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The End Of A Year

2018 calendar
It’s been a great year for me …

There are two more posts on this blog for this year, this one, and tomorrow’s.

Today I’d like to talk about the past year.

Tomorrow we’ll consider the next year.

So what have you done?

In this past year, what did you accomplish? Let’s consider the way we make lists, it might help us out.

When I make a to do list, and then discover myself doing something that isn’t on the list, I often add the new thing to the list instead of berate myself for having strayed.

This year I managed to leave the country for a vacation. That’s only the second time that has happened in my life and the first time that I left my home continent.

And …

I also went to a place I haven’t been to since I was maybe three or four, Niagara Falls.

The first time I went the joke was that it was my parent’s honeymoon. It was years after they had been married, and I’m not sure why we went then, but we did.

This time, the joke could have been that it was my honeymoon, but it wasn’t. It was my partner’s conference for her work, and I tagged along. We stayed an extra day and enjoyed the sights and sounds.

What’s the point of this?

There was a time when I would wish for things and that was my new year’s resolutions. “This year, I’m going to travel.”

And like most resolutions, they would disappear into the mist of the passing year, uttered but never resolved.

This past year, I reminded myself that life is finite. I reminded myself that there were things I wanted to do. I reminded myself that I have ADHD and would be distracted easily from my goals.

This past year …

I made no resolutions. Instead, I decided to go with the flow. I decided that if an opportunity came up I would seize it.

And they came up.

And I seized.

What?

No, I mean I seized the opportunity, I didn’t seize up and miss it. Though that is the ADHD fear.

Something comes up like needing a passport or having to fill in forms. And then we turn our attention to making excuses instead of making headway.

But I did not make excuses. I remembered that I was prone to that, and more importantly I reminded myself that that isn’t an excuse, that every regret I’ve had in life stemmed from my using that excuse in either an informed manner since my diagnosis, or an uninformed manner prior to that diagnosis.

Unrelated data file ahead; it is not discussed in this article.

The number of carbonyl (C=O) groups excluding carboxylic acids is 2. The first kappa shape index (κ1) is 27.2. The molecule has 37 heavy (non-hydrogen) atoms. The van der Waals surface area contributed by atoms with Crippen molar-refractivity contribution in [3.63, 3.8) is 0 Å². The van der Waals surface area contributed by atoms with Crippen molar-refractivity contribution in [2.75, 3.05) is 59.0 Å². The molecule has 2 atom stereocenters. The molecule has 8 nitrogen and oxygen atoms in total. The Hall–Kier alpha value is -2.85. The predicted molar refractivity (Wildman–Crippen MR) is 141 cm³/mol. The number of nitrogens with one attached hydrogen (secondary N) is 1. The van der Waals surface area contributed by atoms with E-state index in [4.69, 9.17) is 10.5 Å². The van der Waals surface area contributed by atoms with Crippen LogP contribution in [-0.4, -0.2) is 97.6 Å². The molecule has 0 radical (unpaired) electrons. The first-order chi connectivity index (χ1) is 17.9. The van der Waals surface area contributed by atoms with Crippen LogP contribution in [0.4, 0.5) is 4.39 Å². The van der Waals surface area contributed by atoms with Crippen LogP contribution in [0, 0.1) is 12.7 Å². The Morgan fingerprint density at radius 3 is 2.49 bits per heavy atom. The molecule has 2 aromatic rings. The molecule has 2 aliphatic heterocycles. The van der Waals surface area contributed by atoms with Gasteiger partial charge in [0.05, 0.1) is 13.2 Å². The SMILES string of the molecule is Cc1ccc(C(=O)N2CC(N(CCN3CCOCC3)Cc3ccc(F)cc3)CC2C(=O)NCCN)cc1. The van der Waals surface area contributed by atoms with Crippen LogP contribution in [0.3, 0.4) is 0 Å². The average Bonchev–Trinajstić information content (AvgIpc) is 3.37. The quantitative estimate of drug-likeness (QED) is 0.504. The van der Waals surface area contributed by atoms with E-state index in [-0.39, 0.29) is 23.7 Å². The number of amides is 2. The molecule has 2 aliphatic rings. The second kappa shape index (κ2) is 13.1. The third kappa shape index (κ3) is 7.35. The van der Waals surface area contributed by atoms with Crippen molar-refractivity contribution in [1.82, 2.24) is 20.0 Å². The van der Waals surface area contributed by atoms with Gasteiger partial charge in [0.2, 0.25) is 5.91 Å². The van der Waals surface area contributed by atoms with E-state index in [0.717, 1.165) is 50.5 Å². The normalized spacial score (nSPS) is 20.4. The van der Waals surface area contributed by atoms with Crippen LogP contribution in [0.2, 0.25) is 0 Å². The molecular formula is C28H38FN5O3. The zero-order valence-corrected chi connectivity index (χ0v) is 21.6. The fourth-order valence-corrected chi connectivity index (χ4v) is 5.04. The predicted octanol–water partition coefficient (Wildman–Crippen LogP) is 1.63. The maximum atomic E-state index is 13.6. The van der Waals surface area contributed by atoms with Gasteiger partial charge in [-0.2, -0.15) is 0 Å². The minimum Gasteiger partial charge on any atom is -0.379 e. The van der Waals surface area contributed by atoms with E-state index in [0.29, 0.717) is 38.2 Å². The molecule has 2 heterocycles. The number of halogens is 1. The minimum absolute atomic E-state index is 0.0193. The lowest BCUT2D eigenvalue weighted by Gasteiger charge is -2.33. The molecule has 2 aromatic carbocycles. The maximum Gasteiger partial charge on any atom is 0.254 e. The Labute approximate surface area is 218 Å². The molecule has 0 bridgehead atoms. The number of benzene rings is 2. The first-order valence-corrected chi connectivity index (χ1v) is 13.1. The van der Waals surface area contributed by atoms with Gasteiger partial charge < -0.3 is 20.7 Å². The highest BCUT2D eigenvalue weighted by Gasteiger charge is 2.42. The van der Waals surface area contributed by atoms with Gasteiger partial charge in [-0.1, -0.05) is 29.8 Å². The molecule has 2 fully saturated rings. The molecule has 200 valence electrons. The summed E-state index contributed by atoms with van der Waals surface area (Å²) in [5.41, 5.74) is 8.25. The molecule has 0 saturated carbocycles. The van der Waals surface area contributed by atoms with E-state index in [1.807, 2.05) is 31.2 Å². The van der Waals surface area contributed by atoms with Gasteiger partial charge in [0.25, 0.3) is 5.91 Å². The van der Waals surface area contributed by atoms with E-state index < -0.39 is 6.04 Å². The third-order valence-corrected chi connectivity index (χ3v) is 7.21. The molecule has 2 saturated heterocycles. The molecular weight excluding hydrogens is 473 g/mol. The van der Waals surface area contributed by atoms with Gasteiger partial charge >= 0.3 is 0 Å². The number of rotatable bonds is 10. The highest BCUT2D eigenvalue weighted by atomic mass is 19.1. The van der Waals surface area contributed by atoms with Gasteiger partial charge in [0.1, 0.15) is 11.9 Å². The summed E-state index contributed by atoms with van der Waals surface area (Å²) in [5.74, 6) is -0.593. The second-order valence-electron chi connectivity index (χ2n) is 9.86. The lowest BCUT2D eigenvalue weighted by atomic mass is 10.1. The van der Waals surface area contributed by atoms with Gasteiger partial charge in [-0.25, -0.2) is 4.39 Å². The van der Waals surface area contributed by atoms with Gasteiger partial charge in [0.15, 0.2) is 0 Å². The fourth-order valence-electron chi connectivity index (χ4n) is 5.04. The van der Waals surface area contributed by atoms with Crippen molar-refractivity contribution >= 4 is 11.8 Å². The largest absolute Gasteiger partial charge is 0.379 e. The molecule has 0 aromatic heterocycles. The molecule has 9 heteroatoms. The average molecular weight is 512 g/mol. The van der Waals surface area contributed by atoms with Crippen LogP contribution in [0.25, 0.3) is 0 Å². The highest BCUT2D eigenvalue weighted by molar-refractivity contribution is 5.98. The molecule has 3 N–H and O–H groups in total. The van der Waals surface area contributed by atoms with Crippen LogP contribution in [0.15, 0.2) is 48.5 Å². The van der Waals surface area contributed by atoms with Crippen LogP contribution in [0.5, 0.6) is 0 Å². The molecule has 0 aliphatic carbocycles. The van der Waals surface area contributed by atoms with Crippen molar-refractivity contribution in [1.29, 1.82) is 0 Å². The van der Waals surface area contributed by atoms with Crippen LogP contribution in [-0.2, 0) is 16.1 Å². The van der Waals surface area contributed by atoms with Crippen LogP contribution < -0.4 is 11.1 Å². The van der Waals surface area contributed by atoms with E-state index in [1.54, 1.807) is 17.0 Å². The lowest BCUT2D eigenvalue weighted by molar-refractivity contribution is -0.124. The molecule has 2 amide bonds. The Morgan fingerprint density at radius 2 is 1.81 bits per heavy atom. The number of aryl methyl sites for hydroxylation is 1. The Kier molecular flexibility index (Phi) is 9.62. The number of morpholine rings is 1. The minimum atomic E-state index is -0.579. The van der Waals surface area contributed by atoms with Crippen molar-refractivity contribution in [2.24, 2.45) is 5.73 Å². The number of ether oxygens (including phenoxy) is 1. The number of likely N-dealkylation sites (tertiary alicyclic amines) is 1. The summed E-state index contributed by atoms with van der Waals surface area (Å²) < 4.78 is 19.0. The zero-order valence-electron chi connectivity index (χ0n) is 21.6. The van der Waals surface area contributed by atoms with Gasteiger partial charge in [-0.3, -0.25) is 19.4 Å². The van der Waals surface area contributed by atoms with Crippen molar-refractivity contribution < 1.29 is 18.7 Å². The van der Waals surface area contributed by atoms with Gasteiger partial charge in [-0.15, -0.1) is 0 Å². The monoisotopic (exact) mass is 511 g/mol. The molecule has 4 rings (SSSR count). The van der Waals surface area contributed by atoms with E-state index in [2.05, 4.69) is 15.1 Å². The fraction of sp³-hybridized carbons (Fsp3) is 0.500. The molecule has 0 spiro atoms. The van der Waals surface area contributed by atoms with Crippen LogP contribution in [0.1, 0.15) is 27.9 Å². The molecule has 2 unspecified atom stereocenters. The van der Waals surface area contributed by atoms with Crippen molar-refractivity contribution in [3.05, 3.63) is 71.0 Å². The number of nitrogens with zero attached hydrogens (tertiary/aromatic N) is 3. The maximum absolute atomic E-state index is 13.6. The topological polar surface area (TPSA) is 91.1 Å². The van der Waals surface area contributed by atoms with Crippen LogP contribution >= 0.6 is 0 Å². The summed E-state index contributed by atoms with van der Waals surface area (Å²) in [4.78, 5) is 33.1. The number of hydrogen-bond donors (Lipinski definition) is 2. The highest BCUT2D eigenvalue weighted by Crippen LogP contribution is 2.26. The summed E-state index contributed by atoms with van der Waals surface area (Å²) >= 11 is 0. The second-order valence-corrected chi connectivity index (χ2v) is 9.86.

And what has this year been like?

This year has been the bomb-dot-com!

This year has been an adventure from beginning to end.

This year has been one of the happiest of my life, I’m not alone, I’m not sad, I’m not wasting time regretting things.

This year has been a year of emotional bounty and defined joy. And I’ll take that. And I’ll use it as a blueprint for next year.

 

The End Of A Year


Kelly Babcock

I was born in the city of Toronto in 1959, but moved when I was in my fourth year of life. I was raised and educated in a rural setting, growing up in a manner I like to refer to as free range. I live in an area where my family history stretches back 6 or more generations. I was diagnosed with ADHD at the age of 50 and have been both struggling with the new reality and using my discoveries to make my life better. I write two blogs here at Psych Central, one about having ADHD and one that is a daily positive affirmation that acts as an example of finding the good in as much of my life as I possibly can.

Find out more about me on my website: writeofway.

email me at ADHD Man


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APA Reference
Babcock, K. (2018). The End Of A Year. Psych Central. Retrieved on July 21, 2019, from https://blogs.psychcentral.com/adhd-man/2018/12/the-end-of-a-year/

 

Last updated: 27 Dec 2018
Statement of review: Psych Central does not review the content that appears in our blog network (blogs.psychcentral.com) prior to publication. All opinions expressed herein are exclusively those of the author alone, and do not reflect the views of the editorial staff or management of Psych Central. Published on PsychCentral.com. All rights reserved.